Examination of the vagina and cervix by means of an endoscope. Syn: cervicoscopy.
Colposcopy is used chiefly to identify areas of cervical dysplasia in women with abnormal Papanicoloau smears and as an aid in biopsy or excision procedures including cautery, cryotherapy, laser vaporization, and loop electrosurgical excision. The colposcope is a stationary instrument with self-contained lighting and magnification adjustable from 2× to 20× or higher. It is used in conjunction with a standard vaginal speculum to view the cervix, particularly the transformation zone, and the vaginal mucosa. A green filter enhances visualization of blood vessels and identification of abnormal (e.g., punctate, mosaic, or atypical) vascular patterns. Application of 5% acetic acid solution accentuates areas of increased cellular protein and increased nuclear density, which are likely to represent zones of squamous cell change. Lugol solution (iodine-potassium iodide), which stains only squamous epithelial cells that have a normal glycogen content, may also be applied to delineate abnormal squamous epithelium. Colposcopically directed cervical biopsy is the procedure of choice when a Papanicoloau smear shows high-grade squamous intraepithelial lesions, koilocytosis, carcinoma in situ, or higher grade carcinomas. When smear results are ambiguous, current practice standards recommend DNA testing for HPV rather than colposcopy.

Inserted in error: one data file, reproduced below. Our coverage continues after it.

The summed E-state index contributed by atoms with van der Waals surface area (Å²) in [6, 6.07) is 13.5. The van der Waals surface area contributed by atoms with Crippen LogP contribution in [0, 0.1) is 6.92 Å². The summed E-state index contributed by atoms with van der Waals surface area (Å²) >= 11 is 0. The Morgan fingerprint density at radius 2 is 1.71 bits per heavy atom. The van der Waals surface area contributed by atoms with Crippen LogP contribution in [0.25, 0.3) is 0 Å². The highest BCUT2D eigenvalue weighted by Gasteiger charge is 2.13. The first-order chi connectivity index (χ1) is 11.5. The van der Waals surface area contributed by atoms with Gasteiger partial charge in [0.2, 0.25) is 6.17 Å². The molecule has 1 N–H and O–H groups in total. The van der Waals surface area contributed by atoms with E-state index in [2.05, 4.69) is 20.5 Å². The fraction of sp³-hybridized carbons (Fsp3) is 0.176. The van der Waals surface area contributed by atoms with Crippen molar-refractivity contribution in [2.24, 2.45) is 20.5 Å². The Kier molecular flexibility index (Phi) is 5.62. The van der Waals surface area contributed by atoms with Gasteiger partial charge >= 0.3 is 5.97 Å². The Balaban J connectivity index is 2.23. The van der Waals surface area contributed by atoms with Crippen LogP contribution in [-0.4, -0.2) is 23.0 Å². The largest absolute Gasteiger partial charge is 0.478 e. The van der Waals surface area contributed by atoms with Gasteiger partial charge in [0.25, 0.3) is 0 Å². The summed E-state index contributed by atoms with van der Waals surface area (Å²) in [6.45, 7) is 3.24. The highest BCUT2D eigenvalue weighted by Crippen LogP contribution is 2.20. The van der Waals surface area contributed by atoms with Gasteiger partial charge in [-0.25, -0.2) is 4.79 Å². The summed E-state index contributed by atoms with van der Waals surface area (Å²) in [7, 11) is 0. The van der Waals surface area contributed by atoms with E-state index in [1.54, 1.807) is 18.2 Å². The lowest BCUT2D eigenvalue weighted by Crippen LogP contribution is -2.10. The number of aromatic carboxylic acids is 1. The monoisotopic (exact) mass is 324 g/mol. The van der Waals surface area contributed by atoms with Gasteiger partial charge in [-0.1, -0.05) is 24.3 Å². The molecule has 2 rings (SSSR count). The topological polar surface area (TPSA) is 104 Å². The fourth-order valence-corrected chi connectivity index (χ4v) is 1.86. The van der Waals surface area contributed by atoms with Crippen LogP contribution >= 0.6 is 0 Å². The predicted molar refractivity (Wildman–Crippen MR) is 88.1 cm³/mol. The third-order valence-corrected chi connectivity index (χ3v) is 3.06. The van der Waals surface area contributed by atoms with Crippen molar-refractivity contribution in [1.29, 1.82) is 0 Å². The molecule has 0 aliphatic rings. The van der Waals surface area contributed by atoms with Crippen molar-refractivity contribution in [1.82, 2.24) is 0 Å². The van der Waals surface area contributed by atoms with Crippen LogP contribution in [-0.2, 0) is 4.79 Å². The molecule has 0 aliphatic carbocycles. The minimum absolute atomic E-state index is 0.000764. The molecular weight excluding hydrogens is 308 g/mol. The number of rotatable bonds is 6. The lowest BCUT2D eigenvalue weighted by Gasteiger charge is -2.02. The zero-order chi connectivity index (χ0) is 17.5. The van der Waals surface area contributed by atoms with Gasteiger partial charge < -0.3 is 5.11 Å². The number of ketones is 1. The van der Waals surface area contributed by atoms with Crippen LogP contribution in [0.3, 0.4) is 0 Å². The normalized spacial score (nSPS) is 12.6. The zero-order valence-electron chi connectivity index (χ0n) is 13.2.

Reference: Stedman's Medical Dictionary